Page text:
ld151515
HI,

Last week, I was shopping in the grocery store downstairs when a drop of unidentified liquid came into my eyes from upstairs. The liquid is very small. I'm afraid it might be blood.
I saw a lot of Q & A, saying no risk for acquiring HIV. This is because as soon as blood is exposed to air, the HIV virus breaks down and can no longer be transmitted from person to person. But according to some websites, Some say it's a 0.09% chance, and known case nurses are infected by blood splashing into their eyes during the surgical operation. 
Why is it different
I also learned that when blood reaches the eyes, it needs significant amount of blood to form an infection. Is it correct?
I am still worried, please help me put my mind at ease. Thank you very much.
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helpline-volunteer

Hello,

Thank you for your inquiry. From what we gather from the question, you were asking about the possibility of HIV transmission through an unknown fluid entering your eyes. From the information given, this scenario is determined to be No Risk (transmission of HIV is not possible in the given scenario).

The reason why there is not a risk of HIV transmission associated with this scenario is due to the fact that it is extremely unlikely for there to be fresh bodily fluid (such as blood) dripping from a ceiling in a setting such as a grocery store. Furthermore, as you alluded to in your question, when HIV outside of the body (contained in a body fluid like blood) is exposed to oxygen, this causes a rapid reduction in HIV concentration (1). From the CDC, HIV outside of the body that is drying on a surface, has a rapid (within several hours) reduction in HIV concentration of 90-99% (1).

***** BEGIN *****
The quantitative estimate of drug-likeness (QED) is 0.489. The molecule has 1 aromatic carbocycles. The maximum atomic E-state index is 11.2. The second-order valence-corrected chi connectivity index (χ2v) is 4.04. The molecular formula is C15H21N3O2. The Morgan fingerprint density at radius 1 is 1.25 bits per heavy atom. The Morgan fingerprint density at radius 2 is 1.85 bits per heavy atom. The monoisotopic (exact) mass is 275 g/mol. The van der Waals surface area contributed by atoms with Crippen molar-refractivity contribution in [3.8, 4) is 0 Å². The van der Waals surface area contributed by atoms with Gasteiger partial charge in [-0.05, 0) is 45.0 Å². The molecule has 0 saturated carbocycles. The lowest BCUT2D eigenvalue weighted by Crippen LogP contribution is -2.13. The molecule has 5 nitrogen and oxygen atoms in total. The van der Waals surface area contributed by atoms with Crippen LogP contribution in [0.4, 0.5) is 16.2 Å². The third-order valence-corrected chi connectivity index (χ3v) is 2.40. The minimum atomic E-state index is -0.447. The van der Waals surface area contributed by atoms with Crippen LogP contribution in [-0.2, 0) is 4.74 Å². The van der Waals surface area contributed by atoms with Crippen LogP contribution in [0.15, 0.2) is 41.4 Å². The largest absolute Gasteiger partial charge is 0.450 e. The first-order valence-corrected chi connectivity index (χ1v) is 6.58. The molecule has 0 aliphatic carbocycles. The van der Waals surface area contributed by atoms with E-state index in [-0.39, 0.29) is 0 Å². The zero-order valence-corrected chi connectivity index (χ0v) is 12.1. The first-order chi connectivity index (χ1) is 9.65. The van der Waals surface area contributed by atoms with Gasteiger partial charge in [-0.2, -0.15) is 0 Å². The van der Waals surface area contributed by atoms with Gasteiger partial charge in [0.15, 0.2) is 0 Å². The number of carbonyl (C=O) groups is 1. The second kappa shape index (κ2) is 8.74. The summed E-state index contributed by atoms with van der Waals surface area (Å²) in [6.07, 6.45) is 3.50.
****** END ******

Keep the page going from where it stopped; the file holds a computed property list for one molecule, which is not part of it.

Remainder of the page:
A higher risk assessment may be present in circumstances where fresh blood from another individual theoretically enters another individual's eye instantly (i.e,. without having an opportunity to dry out on a surface). In these circumstances, the reason why HIV transmission may be possible is due to the HIV Transmission Equation (see image below), which states that HIV transmission requires a bodily fluid (e.g. blood) that has direct access to the bloodstream (e.g. via open cuts and sores, sexual organs, mucosal membranes, etc.) through an High/Low/Negligible activity. In this case, blood from an HIV positive individual could theoretically have direct access to another individual's bloodstream through the mucous membranes in the latter's eyes.

Recommendation: No need for an HIV test with the scenario provided, refer to a healthcare professional for other health-related questions.

Take care,
AIDS Vancouver Helpline/Online, Shirley

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Helpline Transmission Equation  (1).jpg
Additional Resources:
1) HIV Environmental Exposure

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